In many ways, my family was the definition of the so-called "undeserving poor." My parents fell on hard times, both because of bad luck and because of bad choices. My dad was certainly guilty of drinking the last of our money away after he retired from the military, and my mother refused to work because she believed that staying at home was good for us kids. My parents fought over our welfare checks and it was violent and frightening. Without cash, food stamps were often our only means of purchasing food. I was obsessed with keeping those stamps securely fastened to the book because storeowners wouldn't take loose bills, since it was considered a sign of fraud. I became afraid the bills would become worthless and we'd go hungry at the end of the month. Sometimes we did.

But for the most part, poverty subsidies delivered on their intention: they helped a family in crisis because my dad needed a job. Eventually he found one working in state government in Harrisburg, Pa. It took four years and numerous rejections claiming he was "overqualified" after spending 12 year in the Navy as an officer. By 1987, we were working class, not welfare class--and long before welfare-to-work was mandated.

That was the 1980s, and now we are in an economy that is much worse for people who have fallen on hard times. Ask any unemployed older man in the current economy how often he is told he is overqualified and turned away from a job. We live in a 21st Century economy that seems to demand greater shares of the labor market be automated, downsized, outsourced, temporary and low wage. It is an economy that is less and less about adding stable jobs and providing livelihood for workers of all education levels. It is an economy where more and more people work full-time but need safety nets to provide their families with adequate food and housing.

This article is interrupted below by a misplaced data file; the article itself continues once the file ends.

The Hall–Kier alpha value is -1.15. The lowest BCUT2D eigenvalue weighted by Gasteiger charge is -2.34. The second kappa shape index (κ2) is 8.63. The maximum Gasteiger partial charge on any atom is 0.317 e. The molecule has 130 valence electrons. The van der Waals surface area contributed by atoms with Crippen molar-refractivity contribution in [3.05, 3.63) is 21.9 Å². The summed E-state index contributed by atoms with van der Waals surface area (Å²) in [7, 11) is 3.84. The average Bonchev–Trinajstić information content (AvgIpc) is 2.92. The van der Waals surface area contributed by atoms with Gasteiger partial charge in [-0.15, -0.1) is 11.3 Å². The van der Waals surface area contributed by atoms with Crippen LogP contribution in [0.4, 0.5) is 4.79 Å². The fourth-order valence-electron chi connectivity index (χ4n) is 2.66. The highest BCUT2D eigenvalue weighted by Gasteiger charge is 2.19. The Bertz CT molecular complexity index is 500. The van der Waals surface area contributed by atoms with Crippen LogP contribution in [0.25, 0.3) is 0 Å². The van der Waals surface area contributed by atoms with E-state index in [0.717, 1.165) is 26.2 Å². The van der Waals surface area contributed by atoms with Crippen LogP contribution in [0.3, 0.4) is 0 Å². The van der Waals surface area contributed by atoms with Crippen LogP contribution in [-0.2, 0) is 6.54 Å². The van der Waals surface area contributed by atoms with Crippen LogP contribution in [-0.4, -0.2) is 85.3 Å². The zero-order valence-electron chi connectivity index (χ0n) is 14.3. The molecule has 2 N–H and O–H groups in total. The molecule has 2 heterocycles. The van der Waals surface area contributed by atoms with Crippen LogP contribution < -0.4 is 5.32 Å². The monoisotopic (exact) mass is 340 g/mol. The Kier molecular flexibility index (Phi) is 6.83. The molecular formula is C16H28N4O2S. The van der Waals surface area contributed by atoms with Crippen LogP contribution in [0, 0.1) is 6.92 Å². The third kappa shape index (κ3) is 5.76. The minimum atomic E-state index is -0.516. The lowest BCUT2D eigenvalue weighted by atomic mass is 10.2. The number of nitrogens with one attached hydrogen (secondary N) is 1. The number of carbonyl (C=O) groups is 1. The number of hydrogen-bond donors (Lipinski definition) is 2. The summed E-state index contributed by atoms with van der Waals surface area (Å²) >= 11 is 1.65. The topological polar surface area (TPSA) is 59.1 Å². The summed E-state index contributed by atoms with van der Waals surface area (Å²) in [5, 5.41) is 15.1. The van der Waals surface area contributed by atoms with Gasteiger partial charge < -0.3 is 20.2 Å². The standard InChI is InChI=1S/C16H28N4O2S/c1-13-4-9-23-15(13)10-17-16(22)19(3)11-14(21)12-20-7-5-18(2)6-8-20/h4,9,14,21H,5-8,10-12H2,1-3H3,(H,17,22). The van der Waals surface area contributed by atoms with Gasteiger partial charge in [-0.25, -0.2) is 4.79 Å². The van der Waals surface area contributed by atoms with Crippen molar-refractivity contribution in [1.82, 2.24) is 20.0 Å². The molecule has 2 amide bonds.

Today, food, energy and housing costs are growing, and yet according to the Urban Institute cash subsidies average about a paltry $400 a month for a parent and two kids around the country. And yet we look at the jobless poor and find they are greedily on the dole?

In the richest economy in the world, we waste needless energy debating who deserves support. I ask myself why people are so desperate to make moral judgments about someone's bad choice or circumstance and then use those judgments as an excuse to refuse to help. We all make bad choices, and sometimes it is just pure luck that the consequences of that choice aren't worse than the other guy's. Deliberately leaving people behind for a supposed moral failing, whether imagined or real, is a bad choice.

We need an economy that truly supports people through jobs and livelihood and the opportunity to excel. Helping people in crisis should be a national no-brainer while we focus on the harder task of finding ways to invest in them beyond basic subsidies. Real people are poor and don't have jobs that want them. Our concern should be less about how they came upon misfortune and instead how we can enrich our country by treating them as worthy of investment. If we do not, we may all find ourselves poor in the end.